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CHID 496 E: Focus Groups

Meeting Time: 
F 12:30pm - 2:20pm
Location: 
MGH 278
SLN: 
12273
Instructor:
Phillip Thurtle

Focus Group Description

Class Title: Academic Alchemy: Pedagogical Gardening in the Postnatural West
Student Faciliator: Nathanael Mengist
Email: mengin@uw.edu
Supervised by: Phillip Thurtle

THIS FOCUS GROUP REQUIRES OPENNESS OF THE EARS, MIND, AND HEART.

When our ontological and ethical discourses are limited by the "royal formalization of science," typified by the reductive materialisms of neodarwinian biomechanicists and eliminative physicalists, we are left with a monolithic orthodoxy of knowledge, the logical conclusion of which being a dystopian global market producing poison for our children to either perpetuate or spend lifetimes cleaning up; the technoindustrial parasitism of toxic food systems, environmental degradation, chronic illness, and pharmaceutical dependency. If we seek to halt or reverse the accelerated desertification of the human body and the premature heat-death of the earth, I believe we must disentangle ourselves from this epistemological hegemony by dissolving our psychosocial binaries and bifurcations of nature; a metaphysical hieros gamos or 'marrying of the twos.'

 Is alchemy central to the deconstruction and recrystallization of a pluralistic and postwestern ecologic of "intra-action" with earthly communities? Will we be able to harmonize differences across 'cosmosemiotic' domains in their complex "dimorphs and distributions," as well as connectivities: the human and nonhuman, the organic and inorganic, and even material and immaterial; as well as the immanent and transcendent, the singularity and multiplicity, the subjective and objective? What if there is a vital "alchemist-inside" the somatic ecology of our psyches? It would yearn for a becoming-garden in which we each 'remerge' with the living soil and blossom anew as healing lovers!

 We will utilize an interdisciplinary genealogy of alchemy to deterritorialize our perspectives on the fluid relationships between early modern science, philosophy, medicine, and religion. I propose a generous approach to imagining the performing of alchemy as the inquisitive distillation of pragmatic esoteric insights from various experimental and perfective transformations of material life. These speculative natural artisans have provided transcendental narratives and countercultural practices in the hermetic literatures of Hellenistic and Roman Egypt, the Islamic Golden Age, Renaissance Humanism, and even in Chinese Taoist healers and Indian Ayurvedic texts; this forgotten intellectual style has been an elixir for my mind. I invite you to allow for a magical exploration of various historiographical and cultural readings of alchemy to do the same for your gardens!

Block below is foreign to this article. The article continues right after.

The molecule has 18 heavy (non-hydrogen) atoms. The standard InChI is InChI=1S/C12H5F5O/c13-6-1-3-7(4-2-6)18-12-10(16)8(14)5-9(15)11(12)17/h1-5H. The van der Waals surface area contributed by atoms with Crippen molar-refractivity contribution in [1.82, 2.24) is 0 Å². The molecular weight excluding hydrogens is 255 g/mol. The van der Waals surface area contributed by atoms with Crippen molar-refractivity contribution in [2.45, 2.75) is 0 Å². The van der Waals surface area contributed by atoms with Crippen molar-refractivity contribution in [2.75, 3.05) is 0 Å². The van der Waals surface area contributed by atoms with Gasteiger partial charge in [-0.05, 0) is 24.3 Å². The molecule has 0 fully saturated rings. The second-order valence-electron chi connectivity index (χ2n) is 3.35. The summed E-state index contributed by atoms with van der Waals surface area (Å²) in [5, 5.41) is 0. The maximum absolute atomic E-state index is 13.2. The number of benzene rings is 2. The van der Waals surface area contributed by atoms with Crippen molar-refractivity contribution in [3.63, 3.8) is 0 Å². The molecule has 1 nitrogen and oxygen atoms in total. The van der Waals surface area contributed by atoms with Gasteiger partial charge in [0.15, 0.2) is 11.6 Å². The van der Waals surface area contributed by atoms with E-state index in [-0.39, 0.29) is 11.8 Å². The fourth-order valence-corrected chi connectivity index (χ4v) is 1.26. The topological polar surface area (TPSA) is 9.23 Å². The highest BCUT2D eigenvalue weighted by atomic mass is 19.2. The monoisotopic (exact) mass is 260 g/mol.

Our questions will center around:

  • What is alchemy and what separates it from, and links it to, chemistry?
  • How are alchemical physicians situated within the early modern development of western biomedical science?
  • What are some implications of alchemy’s decline and the subsequent rise of secular-industrial organic synthesis for pharmacy and agriculture?
  • How can unthinking-alchemy help us precipitate a fluid intellectual positionality on ecological posthumanism, vital and cybernetic materiality, hermetica in the postsecular turn, and ultimately the robotic aristocracy of capitalist science in the contexts of public and environmental wellness to provide ourselves and those less fortunate healthy food and drugs?

Special reference to CHID biophilosophers Phillip Thurtle and Adam Nocek! Particular focus on the recent work done by historians of science Bruce T. Moran and William R. Newman, the emerging field of material ecocriticism, essays by French thinker Michel Serres from his multivolume work Hermes, the science-mythology intercritique of French biophysicist Henri Atlan, the anime Fullmetal Alchemist Brotherhood, political philosopher Joshua Ramey’s The Hermetic Deleuze, recent theories of plant intelligence and the mycorrhizal "Wood Wide Web," religions historian Mircea Eliade, therapeutic restoration agriculture and green psychosomatic medicine, and perhaps more!

This group will be focused on rigorous and patient reading, discussion, research methods, and trips to the UW Farm, Henry Art Gallery, etc. Opportunities for volunteers to propose and lead discussion with readings of their own if appropriately relevant. Assignments will be co-designed. PLEASE email mengin@uw.edu to discuss whether this group will be right for you!  

 

Catalog Description: 
Credit/no-credit only.
GE Requirements: 
Other Requirements Met: 
Status: 
Active
Last updated: 
April 28, 2016 - 9:11am
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